Next, in a meeting some days later, I learned about a pilot program in the data visuals department: the Source Diversity Project. Possibly named à la the BBC initiative from which we’ve drawn some inspiration, this was the meat and potatoes of my work. The concept is that if we can collect enough data on the race, gender and ethnicity of the people we interview, we’ll be better equipped to produce coverage that is as representative of the Texan population as possible. However, keeping track of all those sources is not a simple undertaking. Understandably, not everyone submits these details to our internal Google Form at the first opportunity, and some may not be able to obtain the demographic information in the first place.

The new workflow automation that I created is a Slackbot for keeping track of these stories whose source data could otherwise fall through the cracks. Previously, someone would have to spend considerable time manually comparing the website and a spreadsheet to see who had not filled out the Google Form. Convenience is the commodity that always sells, so naturally there was a motivation to abstract some of the menial tasks in this process.

Now every Friday morning, our serverless Lambda script self-activates, cross-references the website and submission data and gently reminds reporters of recent outstanding articles with a personalized direct message. (The name of the game is to make life easier for the staff, not harder, so verbal or technical feedback is very much appreciated.) The hope is that an extra nudge here and there will keep everyone honest in our undertaking. Of course, as I conceded to the staff when I announced this automation, it may not be a riveting time to go back and enter all the data, but the time is well worth it for the greater effort. In a sense, I think, it matters not what action you are carrying out as a journalist in the day-to-day, but for whom you are carrying out said action.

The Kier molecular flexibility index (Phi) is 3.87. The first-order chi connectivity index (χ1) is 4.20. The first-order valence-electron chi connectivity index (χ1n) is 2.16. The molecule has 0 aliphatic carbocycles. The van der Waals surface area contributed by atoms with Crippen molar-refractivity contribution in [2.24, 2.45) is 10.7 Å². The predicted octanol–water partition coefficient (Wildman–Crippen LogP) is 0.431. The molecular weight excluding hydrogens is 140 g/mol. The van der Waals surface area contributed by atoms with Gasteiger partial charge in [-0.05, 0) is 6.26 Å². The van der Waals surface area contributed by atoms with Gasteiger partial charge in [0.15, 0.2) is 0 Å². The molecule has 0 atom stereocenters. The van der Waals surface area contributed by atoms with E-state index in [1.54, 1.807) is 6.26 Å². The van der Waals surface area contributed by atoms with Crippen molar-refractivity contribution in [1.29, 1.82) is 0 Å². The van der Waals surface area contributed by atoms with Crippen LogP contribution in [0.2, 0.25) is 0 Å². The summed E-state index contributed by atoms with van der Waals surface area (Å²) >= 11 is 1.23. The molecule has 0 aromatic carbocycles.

Screenshot of an internal Slack message that notifies authors when they have outstanding articles.
An automated internal Slack message reminds an author of three outstanding articles.

My final lines of code for the summer were dedicated to our CMS, which is where website data is stored and staffers slate and publish content. In the CMS, we have a plugin called Yellow Lights, which, I learned, a former fellow created. The plugin won’t stop anyone from publishing their content, but it will run checks for style, disclosures, links to add and the like. My contribution to Yellow Lights adds a new panel to the interface and scans the body text for certain phrases that may warrant content warnings, suggesting additional copy to insert after the trailing paragraph of the text that is to be published. It may seem like a lot of code for a few sentences tacked onto the end of a piece, but an oft-heeded journalistic axiom is to minimize harm that a piece of content may inflict on some entity, typically an individual or group of people with “skin in the game,” so to speak. (The Society of Professional Journalists tends to provide more details on the ethics of these matters to those who seek to learn more.) In an effort to cover all our bases, adding a warning or disclaimer to certain instances of media that we publish is another preemptive measure to protect our audience, without whom we would be unable to spread our message.

Screenshot of a CMS message that notifies authors before they post content.
A CMS message from the new Yellow Lights feature notifies authors before they post content.